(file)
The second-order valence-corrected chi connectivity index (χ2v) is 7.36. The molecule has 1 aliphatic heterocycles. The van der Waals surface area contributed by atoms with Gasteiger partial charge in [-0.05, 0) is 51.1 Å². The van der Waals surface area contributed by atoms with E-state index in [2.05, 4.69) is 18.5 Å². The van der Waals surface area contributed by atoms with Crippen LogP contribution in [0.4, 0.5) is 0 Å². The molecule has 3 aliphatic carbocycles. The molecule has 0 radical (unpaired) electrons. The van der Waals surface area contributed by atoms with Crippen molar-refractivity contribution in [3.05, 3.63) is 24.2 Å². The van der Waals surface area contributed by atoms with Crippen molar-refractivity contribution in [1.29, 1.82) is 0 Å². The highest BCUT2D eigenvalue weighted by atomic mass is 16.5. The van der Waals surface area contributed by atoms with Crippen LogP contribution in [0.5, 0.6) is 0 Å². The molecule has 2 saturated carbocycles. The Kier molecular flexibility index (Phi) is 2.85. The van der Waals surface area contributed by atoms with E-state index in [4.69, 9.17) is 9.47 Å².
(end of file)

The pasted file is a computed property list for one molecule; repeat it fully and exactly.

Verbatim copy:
The second-order valence-corrected chi connectivity index (χ2v) is 7.36. The molecule has 1 aliphatic heterocycles. The van der Waals surface area contributed by atoms with Gasteiger partial charge in [-0.05, 0) is 51.1 Å². The van der Waals surface area contributed by atoms with E-state index in [2.05, 4.69) is 18.5 Å². The van der Waals surface area contributed by atoms with Crippen LogP contribution in [0.4, 0.5) is 0 Å². The molecule has 3 aliphatic carbocycles. The molecule has 0 radical (unpaired) electrons. The van der Waals surface area contributed by atoms with Crippen molar-refractivity contribution in [3.05, 3.63) is 24.2 Å². The van der Waals surface area contributed by atoms with Crippen molar-refractivity contribution in [1.29, 1.82) is 0 Å². The highest BCUT2D eigenvalue weighted by atomic mass is 16.5. The van der Waals surface area contributed by atoms with Crippen LogP contribution in [0.5, 0.6) is 0 Å². The molecule has 2 saturated carbocycles. The Kier molecular flexibility index (Phi) is 2.85. The van der Waals surface area contributed by atoms with E-state index in [4.69, 9.17) is 9.47 Å².